The Increasing Complexity Of Exoplanet Atmospheres (speaker: Emily Rauscher, University Of Michigan)

Tuesday May 3, 2016 4:00 pm
Marlar Lounge (37-252)

We are now in the era of exoplanet characterization.  Over a decade ago the first exoplanet atmosphere was detected and since then we have been gathering compositional and temperature information for the brightest targets, primarily “hot Jupiters”.  Recent technical advances are enabling measurements that contain more complex information about exoplanet physical properties; however, that additional complexity also makes interpretation of the data more difficult.  I will discuss the extra boons and challenges that come with these newer measurements, and present my own work on using three-dimensional atmospheric circulation models to guide and interpret current and near-future observations.  In particular, I will show how we can combine different types of measurements in order to robustly measure, or at least constrain, exoplanet physical properties such as: wind speeds, magnetic field strengths, rotation rates, or obliquities.  As missions such as TESS identify more bright targets for atmospheric characterization, we will be able to apply these techniques to planets beyond hot Jupiters, in our inevitable march toward identifying potentially habitable worlds.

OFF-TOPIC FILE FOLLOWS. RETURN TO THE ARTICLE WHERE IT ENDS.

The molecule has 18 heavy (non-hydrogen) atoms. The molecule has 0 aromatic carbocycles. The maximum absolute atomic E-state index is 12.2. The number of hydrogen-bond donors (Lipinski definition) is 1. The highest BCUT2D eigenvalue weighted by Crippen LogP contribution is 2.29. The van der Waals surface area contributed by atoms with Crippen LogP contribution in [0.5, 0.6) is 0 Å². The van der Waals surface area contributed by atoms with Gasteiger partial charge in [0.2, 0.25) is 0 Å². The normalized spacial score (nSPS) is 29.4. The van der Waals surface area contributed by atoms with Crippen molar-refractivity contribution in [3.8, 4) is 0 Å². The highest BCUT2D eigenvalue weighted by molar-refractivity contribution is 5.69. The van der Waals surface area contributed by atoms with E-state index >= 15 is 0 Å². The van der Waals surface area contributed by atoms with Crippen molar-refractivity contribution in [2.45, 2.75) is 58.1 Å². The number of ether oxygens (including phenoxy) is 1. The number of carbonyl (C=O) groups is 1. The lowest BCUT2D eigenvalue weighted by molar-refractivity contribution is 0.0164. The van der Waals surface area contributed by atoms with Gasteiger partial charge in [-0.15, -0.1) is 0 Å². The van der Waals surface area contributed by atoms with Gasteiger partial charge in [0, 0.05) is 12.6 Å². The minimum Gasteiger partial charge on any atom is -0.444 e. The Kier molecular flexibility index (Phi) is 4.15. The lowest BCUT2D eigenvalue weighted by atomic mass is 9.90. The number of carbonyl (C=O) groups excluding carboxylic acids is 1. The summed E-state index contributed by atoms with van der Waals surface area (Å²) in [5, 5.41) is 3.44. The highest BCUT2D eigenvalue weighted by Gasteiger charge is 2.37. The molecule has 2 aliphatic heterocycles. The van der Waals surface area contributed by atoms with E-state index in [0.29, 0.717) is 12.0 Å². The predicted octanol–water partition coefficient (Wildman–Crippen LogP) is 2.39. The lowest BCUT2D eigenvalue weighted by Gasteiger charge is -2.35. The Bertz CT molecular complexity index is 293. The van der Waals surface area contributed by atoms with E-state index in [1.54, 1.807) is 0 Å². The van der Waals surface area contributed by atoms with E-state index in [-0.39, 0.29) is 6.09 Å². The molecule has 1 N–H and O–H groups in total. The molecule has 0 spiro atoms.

Host:  Sarah Ballard